I didn’t have a solid plan to go birding that Friday after work. It was a vague notion in my tired brain. I was so burnt out from a week of too much work and not enough sleep that all I wanted to do was go home to my couch after I finished my errands in Fall River, even if the drive did take me by at least a dozen easy spots for birding. But I wasn’t in the mood for the cold or the whipping wind, never mind the fact that I forgot my hat and gloves.
For weeks, I hadn’t been feeling the itch to bird – the one that I usually feel on a daily (ok, hourly) basis. It was a combination of the stress of work, coupled with some late winter (ok, early spring) blues. As I ran my errands, the opportunities to stop dwindled, as did the remaining hours of daylight, and on the return leg of my drive, I went grim with worry. What if this thing that I love so much, this thing that has become so life enriching, and so central to my happiness – what if it is simply no longer interesting to me? What if it’s gone?
Determined to prove my worries wrong, I took the next exit, the one for Tiverton, and drove straight to Seapowet.
I hadn’t even put the car in park yet, when I saw this big white gull among a group of Ring-billed and Herring Gulls. It took one second for my flagging interest to reignite. I turned off the car and began fumbling around for my binoculars and camera, saying “What the fork is THAT?! Don’t screw this up, Ruggeri. Get a picture, jackass, even if it’s a shitty one!”
Yeahhhh. I may need to work on the self talk thing.
Anyhow, I jumped out of the car, took a quick photo and posted it to “What’s this Bird?”, an American Birding Association Facebook group. And while I waited for input, I consulted my Sibley Guide and some apps on my phone, while keeping an eye on the bird. Everything checked out – it was indeed a Glaucous Gull.
As a kid, I inherited the disdain that coastal dwelling folks tend to have towards gulls. They were all just “seagulls”, and all they seemed to do was make a lot of noise and steal our sandwiches while we swam in the waves.
As a budding nature-nerd living in Utah in my 20’s, I gained a faint appreciation of them – the California Gull is the state bird of Utah, after all. There’s even a statue dedicated to them, in Temple Square in Salt Lake City.
The story goes like this: Mormon settlers in the mid-1800’s survive their first winter in the Salt Lake Valley, only to have their spring crops threatened by swarms of shield-backed katydids (now commonly known as “Mormon Crickets”.) But then the large flocks of gulls arrive and save the day by eating the katydids. It’s known as “The Miracle of the Gulls,” and is an important piece of history, folklore and faith, for Utahns and Mormons alike.*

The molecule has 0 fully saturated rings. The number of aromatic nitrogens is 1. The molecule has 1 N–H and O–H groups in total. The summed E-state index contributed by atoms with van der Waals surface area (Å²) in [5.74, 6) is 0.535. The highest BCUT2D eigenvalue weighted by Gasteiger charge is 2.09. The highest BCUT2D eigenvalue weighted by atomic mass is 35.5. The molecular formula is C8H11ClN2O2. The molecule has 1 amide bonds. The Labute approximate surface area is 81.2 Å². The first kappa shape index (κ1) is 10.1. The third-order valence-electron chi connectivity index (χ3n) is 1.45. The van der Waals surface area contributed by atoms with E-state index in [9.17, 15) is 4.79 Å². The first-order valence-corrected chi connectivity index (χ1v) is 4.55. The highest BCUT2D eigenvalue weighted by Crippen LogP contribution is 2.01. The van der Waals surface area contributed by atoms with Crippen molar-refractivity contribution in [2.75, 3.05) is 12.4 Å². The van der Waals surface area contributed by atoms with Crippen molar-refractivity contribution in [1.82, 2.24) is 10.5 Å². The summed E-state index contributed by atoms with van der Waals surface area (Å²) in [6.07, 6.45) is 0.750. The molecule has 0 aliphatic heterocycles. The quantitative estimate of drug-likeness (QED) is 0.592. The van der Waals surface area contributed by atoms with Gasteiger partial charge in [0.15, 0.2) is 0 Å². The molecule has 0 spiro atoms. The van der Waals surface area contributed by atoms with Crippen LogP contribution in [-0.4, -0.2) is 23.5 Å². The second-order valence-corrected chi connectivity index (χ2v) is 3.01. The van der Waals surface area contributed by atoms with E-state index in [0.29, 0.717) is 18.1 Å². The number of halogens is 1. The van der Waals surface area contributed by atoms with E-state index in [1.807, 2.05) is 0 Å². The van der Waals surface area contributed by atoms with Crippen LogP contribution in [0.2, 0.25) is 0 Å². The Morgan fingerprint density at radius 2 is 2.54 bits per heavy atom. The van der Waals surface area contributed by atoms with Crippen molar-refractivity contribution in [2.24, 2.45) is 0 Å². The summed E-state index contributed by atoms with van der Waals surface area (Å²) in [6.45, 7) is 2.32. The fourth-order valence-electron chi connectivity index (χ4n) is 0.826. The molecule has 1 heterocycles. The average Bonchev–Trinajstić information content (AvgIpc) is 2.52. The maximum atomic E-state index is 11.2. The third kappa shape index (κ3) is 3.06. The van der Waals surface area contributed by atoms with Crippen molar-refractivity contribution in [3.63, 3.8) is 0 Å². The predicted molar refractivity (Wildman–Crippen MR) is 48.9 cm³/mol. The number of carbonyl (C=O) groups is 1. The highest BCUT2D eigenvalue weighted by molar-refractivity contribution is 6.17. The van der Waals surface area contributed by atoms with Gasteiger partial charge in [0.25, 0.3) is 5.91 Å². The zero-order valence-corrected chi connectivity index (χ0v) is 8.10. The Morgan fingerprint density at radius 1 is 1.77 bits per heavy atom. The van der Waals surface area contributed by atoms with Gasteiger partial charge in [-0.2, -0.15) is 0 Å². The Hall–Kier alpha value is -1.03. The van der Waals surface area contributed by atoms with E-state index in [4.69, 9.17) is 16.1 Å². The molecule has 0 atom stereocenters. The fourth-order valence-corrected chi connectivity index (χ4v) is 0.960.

As birder in my 40’s, I have gained a deeper appreciation of gulls. They are tenacious and adaptable, curious and intelligent. They can drink both salt water and fresh water, and are opportunistic, omnivorous feeders. They are monogamous, and mate for life. They are highly social birds that form complex nesting colonies. They are doting, protective parents, and will even look after their neighbors offspring.
Even still, it wasn’t until very recently that I started to take a closer look, and to try my hand at ID-ing them. They are notoriously difficult in this regard, so much so that a lot of birders (myself included for many years) avoid them full tilt. When I started birding regularly a couple years ago, I had too much to learn, and gulls just didn’t seem all that sexy. I didn’t want to go messing around with their confusing multi-year plumage patterns. I wanted rarities, and pretty things.
But I bought a couple books this winter, and am slowly learning how to identify them. And that’s the thing about birding – I will never be bored, will never not have something to learn. There are 10,000 species of birds in this world, and nearly 1,000 in North America alone. And there’s no lack of gulls around here in RI. Even on a slow day, there are gulls, and a closer look at them reveals so much more than the sandwich stealing pests of my childhood.
Of course the Glaucous Gull wasn’t that difficult to ID, there were really only a few possibilities, but I am too new at this game to trust my own judgment. And I’d be foolish to not utilize the community of generous and way more knowledgeable and experienced birders out there.
It was dumb luck, finding that Glaucous Gull. For a birder, these moments are gold. For me, it was more, because it re-sparked my desire to get out more and see more. It was my own little “miracle of the gulls”, reminding me to have faith again in my love of birds and the natural world.
*I enjoyed reading these different perspectives about the “Miracle of the Gulls”:
From the viewpoint of LDS historians, written by Trent Toone, for LDS Living: Was the Miracle of the Gulls Exaggerated?
From a more secular viewpoint (though I kinda resent his use of the term “trash bird” in the title) it’s still an interesting take, written by Ryan Cunningham for (Salt Lake) City Weekly: A Seagull Story: Why a bug-eating trash bird makes Utah proud